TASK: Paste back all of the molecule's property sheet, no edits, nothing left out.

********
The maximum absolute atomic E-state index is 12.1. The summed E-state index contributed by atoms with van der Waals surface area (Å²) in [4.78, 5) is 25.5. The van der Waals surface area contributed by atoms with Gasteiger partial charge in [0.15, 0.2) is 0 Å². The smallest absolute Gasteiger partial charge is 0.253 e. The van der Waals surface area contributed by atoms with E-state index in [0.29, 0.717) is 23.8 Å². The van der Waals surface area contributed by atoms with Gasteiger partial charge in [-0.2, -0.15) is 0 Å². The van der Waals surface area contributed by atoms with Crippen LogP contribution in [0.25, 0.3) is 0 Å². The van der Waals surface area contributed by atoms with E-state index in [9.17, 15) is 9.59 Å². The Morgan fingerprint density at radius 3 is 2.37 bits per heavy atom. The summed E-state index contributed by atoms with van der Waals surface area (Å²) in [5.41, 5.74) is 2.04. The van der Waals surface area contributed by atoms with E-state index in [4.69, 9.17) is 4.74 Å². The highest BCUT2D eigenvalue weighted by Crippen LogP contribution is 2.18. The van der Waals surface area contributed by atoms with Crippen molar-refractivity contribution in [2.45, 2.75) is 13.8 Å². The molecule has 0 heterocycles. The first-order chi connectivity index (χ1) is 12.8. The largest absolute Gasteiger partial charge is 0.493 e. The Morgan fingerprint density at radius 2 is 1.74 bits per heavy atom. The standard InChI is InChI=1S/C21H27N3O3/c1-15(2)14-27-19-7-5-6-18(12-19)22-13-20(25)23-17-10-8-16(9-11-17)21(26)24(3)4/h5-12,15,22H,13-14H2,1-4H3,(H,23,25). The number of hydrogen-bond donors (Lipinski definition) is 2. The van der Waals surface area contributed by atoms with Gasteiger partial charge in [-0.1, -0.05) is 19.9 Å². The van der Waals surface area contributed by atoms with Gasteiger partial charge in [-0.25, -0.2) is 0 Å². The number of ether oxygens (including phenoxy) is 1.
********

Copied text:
The maximum absolute atomic E-state index is 12.1. The summed E-state index contributed by atoms with van der Waals surface area (Å²) in [4.78, 5) is 25.5. The van der Waals surface area contributed by atoms with Gasteiger partial charge in [0.15, 0.2) is 0 Å². The smallest absolute Gasteiger partial charge is 0.253 e. The van der Waals surface area contributed by atoms with E-state index in [0.29, 0.717) is 23.8 Å². The van der Waals surface area contributed by atoms with Gasteiger partial charge in [-0.2, -0.15) is 0 Å². The van der Waals surface area contributed by atoms with Crippen LogP contribution in [0.25, 0.3) is 0 Å². The van der Waals surface area contributed by atoms with E-state index in [9.17, 15) is 9.59 Å². The Morgan fingerprint density at radius 3 is 2.37 bits per heavy atom. The summed E-state index contributed by atoms with van der Waals surface area (Å²) in [5.41, 5.74) is 2.04. The van der Waals surface area contributed by atoms with E-state index in [4.69, 9.17) is 4.74 Å². The highest BCUT2D eigenvalue weighted by Crippen LogP contribution is 2.18. The van der Waals surface area contributed by atoms with Crippen molar-refractivity contribution in [2.45, 2.75) is 13.8 Å². The molecule has 0 heterocycles. The first-order chi connectivity index (χ1) is 12.8. The largest absolute Gasteiger partial charge is 0.493 e. The Morgan fingerprint density at radius 2 is 1.74 bits per heavy atom. The standard InChI is InChI=1S/C21H27N3O3/c1-15(2)14-27-19-7-5-6-18(12-19)22-13-20(25)23-17-10-8-16(9-11-17)21(26)24(3)4/h5-12,15,22H,13-14H2,1-4H3,(H,23,25). The number of hydrogen-bond donors (Lipinski definition) is 2. The van der Waals surface area contributed by atoms with Gasteiger partial charge in [-0.1, -0.05) is 19.9 Å². The van der Waals surface area contributed by atoms with Gasteiger partial charge in [-0.25, -0.2) is 0 Å². The number of ether oxygens (including phenoxy) is 1.